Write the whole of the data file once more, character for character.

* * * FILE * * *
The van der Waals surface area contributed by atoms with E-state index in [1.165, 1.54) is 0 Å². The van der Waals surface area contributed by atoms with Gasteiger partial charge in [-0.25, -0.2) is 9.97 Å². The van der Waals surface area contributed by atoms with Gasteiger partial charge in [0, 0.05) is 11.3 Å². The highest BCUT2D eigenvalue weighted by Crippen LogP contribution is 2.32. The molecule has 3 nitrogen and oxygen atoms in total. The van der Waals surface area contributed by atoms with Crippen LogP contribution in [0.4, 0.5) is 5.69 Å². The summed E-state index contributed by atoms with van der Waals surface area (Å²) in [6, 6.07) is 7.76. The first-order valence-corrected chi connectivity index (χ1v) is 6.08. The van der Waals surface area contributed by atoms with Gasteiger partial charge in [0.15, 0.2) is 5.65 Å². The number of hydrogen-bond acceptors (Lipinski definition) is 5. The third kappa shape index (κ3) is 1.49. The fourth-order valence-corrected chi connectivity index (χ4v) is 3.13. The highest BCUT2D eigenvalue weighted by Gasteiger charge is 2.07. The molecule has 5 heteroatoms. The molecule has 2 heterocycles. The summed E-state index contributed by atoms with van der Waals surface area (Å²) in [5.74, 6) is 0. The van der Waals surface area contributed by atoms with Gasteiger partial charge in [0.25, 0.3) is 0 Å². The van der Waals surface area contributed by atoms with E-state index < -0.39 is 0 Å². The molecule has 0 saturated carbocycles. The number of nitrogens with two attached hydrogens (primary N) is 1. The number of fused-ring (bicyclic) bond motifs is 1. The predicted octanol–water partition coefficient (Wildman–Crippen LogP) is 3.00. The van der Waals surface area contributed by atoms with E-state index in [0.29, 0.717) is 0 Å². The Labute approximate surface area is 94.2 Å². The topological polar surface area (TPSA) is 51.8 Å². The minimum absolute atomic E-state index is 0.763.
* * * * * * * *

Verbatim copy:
The van der Waals surface area contributed by atoms with E-state index in [1.165, 1.54) is 0 Å². The van der Waals surface area contributed by atoms with Gasteiger partial charge in [-0.25, -0.2) is 9.97 Å². The van der Waals surface area contributed by atoms with Gasteiger partial charge in [0, 0.05) is 11.3 Å². The highest BCUT2D eigenvalue weighted by Crippen LogP contribution is 2.32. The molecule has 3 nitrogen and oxygen atoms in total. The van der Waals surface area contributed by atoms with Crippen LogP contribution in [0.4, 0.5) is 5.69 Å². The summed E-state index contributed by atoms with van der Waals surface area (Å²) in [6, 6.07) is 7.76. The first-order valence-corrected chi connectivity index (χ1v) is 6.08. The van der Waals surface area contributed by atoms with Gasteiger partial charge in [0.15, 0.2) is 5.65 Å². The number of hydrogen-bond acceptors (Lipinski definition) is 5. The third kappa shape index (κ3) is 1.49. The fourth-order valence-corrected chi connectivity index (χ4v) is 3.13. The highest BCUT2D eigenvalue weighted by Gasteiger charge is 2.07. The molecule has 5 heteroatoms. The molecule has 2 heterocycles. The summed E-state index contributed by atoms with van der Waals surface area (Å²) in [5.74, 6) is 0. The van der Waals surface area contributed by atoms with Gasteiger partial charge in [0.25, 0.3) is 0 Å². The van der Waals surface area contributed by atoms with E-state index < -0.39 is 0 Å². The molecule has 0 saturated carbocycles. The number of nitrogens with two attached hydrogens (primary N) is 1. The number of fused-ring (bicyclic) bond motifs is 1. The predicted octanol–water partition coefficient (Wildman–Crippen LogP) is 3.00. The van der Waals surface area contributed by atoms with E-state index in [0.29, 0.717) is 0 Å². The Labute approximate surface area is 94.2 Å². The topological polar surface area (TPSA) is 51.8 Å². The minimum absolute atomic E-state index is 0.763.